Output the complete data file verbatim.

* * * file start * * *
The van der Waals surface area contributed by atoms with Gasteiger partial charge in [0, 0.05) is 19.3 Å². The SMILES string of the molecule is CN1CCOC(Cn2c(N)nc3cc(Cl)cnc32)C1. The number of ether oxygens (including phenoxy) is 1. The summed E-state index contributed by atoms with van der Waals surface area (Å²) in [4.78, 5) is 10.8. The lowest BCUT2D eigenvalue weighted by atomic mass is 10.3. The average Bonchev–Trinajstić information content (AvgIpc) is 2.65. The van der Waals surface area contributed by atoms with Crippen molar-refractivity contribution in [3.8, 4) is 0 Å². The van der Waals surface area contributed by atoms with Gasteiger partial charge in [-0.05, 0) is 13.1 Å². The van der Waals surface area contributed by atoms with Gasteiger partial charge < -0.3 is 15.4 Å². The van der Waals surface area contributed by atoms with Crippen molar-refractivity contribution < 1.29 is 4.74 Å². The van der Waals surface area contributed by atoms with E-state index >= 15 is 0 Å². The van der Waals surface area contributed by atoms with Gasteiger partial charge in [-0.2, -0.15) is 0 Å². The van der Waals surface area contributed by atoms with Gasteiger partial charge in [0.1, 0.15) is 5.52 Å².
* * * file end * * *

The van der Waals surface area contributed by atoms with Gasteiger partial charge in [0, 0.05) is 19.3 Å². The SMILES string of the molecule is CN1CCOC(Cn2c(N)nc3cc(Cl)cnc32)C1. The number of ether oxygens (including phenoxy) is 1. The summed E-state index contributed by atoms with van der Waals surface area (Å²) in [4.78, 5) is 10.8. The lowest BCUT2D eigenvalue weighted by atomic mass is 10.3. The average Bonchev–Trinajstić information content (AvgIpc) is 2.65. The van der Waals surface area contributed by atoms with Crippen molar-refractivity contribution in [3.8, 4) is 0 Å². The van der Waals surface area contributed by atoms with Gasteiger partial charge in [-0.05, 0) is 13.1 Å². The van der Waals surface area contributed by atoms with Gasteiger partial charge < -0.3 is 15.4 Å². The van der Waals surface area contributed by atoms with Crippen molar-refractivity contribution < 1.29 is 4.74 Å². The van der Waals surface area contributed by atoms with E-state index >= 15 is 0 Å². The van der Waals surface area contributed by atoms with Gasteiger partial charge in [-0.2, -0.15) is 0 Å². The van der Waals surface area contributed by atoms with Gasteiger partial charge in [0.1, 0.15) is 5.52 Å².